Build relationships with your University lecturers and professors. They have so much to offer more than just what’s written on the PowerPoint slide. You will meet many amazing people during your undergraduate and postgraduate education. A few professors will even rope you in to be involved in various research projects and working groups, one even involving the United Nations! Your professors are there to guide you and also to push you. One even pushed you into publishing your first research paper for an American peer-reviewed law journal! Your professors will offer you wise counsel, not just on the law, but also in life.

Throughout your University education, you would’ve done about 7 internships in various international and domestic law firms and corporations. These different experiences will connect you with varying industry professionals, from corporate lawyers to human rights lawyers, all sharing a common goal – to advance the public interest. Always be keen to learn and experience new things and opportunities, and be hungry for knowledge. Never stop learning.

Maintain connections with friends from your childhood. They’re your anchors. Remember the crazy bunch of friends you hung out with in primary school? Fast-forward 15 years, they’re still the same crazy bunch of friends you hang out with now. Though our circle has expanded with boyfriends, girlfriends, partners, wives, and husbands, always know that the group is there for you.

You’ll make many more amazing and crazy fun friends along the way, even into adulthood. Each has something to give, each has something to learn, and each has something to love.

3. Stay true to yourself

Be authentically you. Know your worth and value, and find your identity. Nothing is absolute, everything is on a spectrum, like the seven colours of the rainbow. Don’t force yourself to fit into one colour.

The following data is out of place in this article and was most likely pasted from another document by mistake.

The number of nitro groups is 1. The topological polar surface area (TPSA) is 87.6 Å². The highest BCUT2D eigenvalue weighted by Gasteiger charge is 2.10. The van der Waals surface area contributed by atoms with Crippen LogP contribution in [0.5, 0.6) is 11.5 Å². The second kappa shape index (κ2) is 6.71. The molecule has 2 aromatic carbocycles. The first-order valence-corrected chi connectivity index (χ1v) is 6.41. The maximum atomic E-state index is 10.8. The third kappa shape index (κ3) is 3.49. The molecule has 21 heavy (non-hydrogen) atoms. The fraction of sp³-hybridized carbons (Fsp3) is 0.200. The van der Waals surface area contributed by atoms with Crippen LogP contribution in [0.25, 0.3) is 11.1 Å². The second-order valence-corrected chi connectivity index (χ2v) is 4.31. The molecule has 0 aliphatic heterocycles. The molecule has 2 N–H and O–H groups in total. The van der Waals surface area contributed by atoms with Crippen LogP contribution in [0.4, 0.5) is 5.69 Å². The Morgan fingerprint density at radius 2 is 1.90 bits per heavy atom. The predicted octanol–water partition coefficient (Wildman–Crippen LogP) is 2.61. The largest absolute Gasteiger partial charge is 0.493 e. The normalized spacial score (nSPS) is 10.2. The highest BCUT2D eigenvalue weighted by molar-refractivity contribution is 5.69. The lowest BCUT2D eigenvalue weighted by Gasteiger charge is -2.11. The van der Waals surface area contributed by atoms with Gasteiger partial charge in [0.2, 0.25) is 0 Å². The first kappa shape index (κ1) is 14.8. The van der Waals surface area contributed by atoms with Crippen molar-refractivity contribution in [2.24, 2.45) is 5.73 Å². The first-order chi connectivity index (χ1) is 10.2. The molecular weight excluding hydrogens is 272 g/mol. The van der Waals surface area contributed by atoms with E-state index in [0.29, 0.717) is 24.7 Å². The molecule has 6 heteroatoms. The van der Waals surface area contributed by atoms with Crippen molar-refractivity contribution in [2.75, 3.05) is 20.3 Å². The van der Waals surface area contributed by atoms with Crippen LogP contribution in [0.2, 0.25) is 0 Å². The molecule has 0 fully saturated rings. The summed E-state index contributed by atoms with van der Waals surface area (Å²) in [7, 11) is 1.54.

The pressures to ‘fit in’ will come. You might not notice it at first, but they’ll come in the toxic form of self-comparison; comparing results, comparing timelines, comparing who can maintain a social life while also maintaining good grades. Don’t. Everyone is on their own journey, which leads me to my 4th point.

4. Follow your own timeline

Life is not a race but a marathon. The constant pressure to be in this fixed timeline is inherent in all of us, no matter the age or experience. The pressure to complete post-secondary education by 18 years old, the pressure to finish university at 24-25 (for Singaporean men), the pressure to have a job (or a training contract for law graduates) lined-up straight after university, the pressure to get married and to move out of your parents’ house by 30, the pressure to have kids by 32, and the pressure to retire by 65. There is this pressure to follow a set timeline, or what millennials call #goals #adulting. Erase all that.

Life is like a box of chocolates, there are no rules about which piece to eat first.

Let me let you in on a little secret, you’ll get your first university degree at the age of 26, not 24. Who cares! You’re on your timeline here.

5. Never forget what the law is

The legal profession is a noble one. It serves the public interest. And yes, even representing corporations can be a form of public interest law because companies contribute so much to the well-being of society. The legal profession is not measured by how much you earn, but by how much you give back to society; how you’re able to help and develop a community. The law is also about encouraging each other in the legal profession. Your peers are not competition, they’re your mentors and mentees. Seek help and advice, but also give help and advice. It is this fundamental belief in service that made you want to pursue law in the first place, despite the 192 points. Don’t lose sight of this. Ever.

I am not sorry you got 192 points for PSLE; it is the best thing that has happened to you. Sit tight, and enjoy the ride here on out. Oh ya, don’t slouch, the neck and back aches are not worth it.

With love,

A future Zen :)

Lewis Tan, Justices’ Law Clerk

Dagny Broome, lawyer